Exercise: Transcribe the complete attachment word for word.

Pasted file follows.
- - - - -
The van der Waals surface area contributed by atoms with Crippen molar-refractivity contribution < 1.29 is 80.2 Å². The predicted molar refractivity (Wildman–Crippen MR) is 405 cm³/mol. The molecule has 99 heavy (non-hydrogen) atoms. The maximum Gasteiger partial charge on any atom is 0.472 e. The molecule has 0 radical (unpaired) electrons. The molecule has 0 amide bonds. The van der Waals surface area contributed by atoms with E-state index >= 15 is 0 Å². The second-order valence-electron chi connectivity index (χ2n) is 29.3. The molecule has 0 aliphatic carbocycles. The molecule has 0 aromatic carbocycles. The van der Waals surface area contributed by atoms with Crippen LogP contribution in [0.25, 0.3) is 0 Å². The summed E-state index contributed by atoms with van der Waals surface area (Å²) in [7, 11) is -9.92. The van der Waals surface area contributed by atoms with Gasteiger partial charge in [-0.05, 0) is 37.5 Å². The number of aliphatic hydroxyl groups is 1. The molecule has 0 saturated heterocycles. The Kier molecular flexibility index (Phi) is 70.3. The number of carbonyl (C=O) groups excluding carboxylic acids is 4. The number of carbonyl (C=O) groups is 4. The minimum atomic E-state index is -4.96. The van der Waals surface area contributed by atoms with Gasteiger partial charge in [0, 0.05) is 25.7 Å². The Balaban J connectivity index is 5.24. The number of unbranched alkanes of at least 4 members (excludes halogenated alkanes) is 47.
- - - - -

The van der Waals surface area contributed by atoms with Crippen molar-refractivity contribution < 1.29 is 80.2 Å². The predicted molar refractivity (Wildman–Crippen MR) is 405 cm³/mol. The molecule has 99 heavy (non-hydrogen) atoms. The maximum Gasteiger partial charge on any atom is 0.472 e. The molecule has 0 radical (unpaired) electrons. The molecule has 0 amide bonds. The van der Waals surface area contributed by atoms with E-state index >= 15 is 0 Å². The second-order valence-electron chi connectivity index (χ2n) is 29.3. The molecule has 0 aliphatic carbocycles. The molecule has 0 aromatic carbocycles. The van der Waals surface area contributed by atoms with Crippen LogP contribution in [0.25, 0.3) is 0 Å². The summed E-state index contributed by atoms with van der Waals surface area (Å²) in [7, 11) is -9.92. The van der Waals surface area contributed by atoms with Gasteiger partial charge in [-0.05, 0) is 37.5 Å². The number of aliphatic hydroxyl groups is 1. The molecule has 0 saturated heterocycles. The Kier molecular flexibility index (Phi) is 70.3. The number of carbonyl (C=O) groups excluding carboxylic acids is 4. The number of carbonyl (C=O) groups is 4. The minimum atomic E-state index is -4.96. The van der Waals surface area contributed by atoms with Gasteiger partial charge in [0, 0.05) is 25.7 Å². The Balaban J connectivity index is 5.24. The number of unbranched alkanes of at least 4 members (excludes halogenated alkanes) is 47.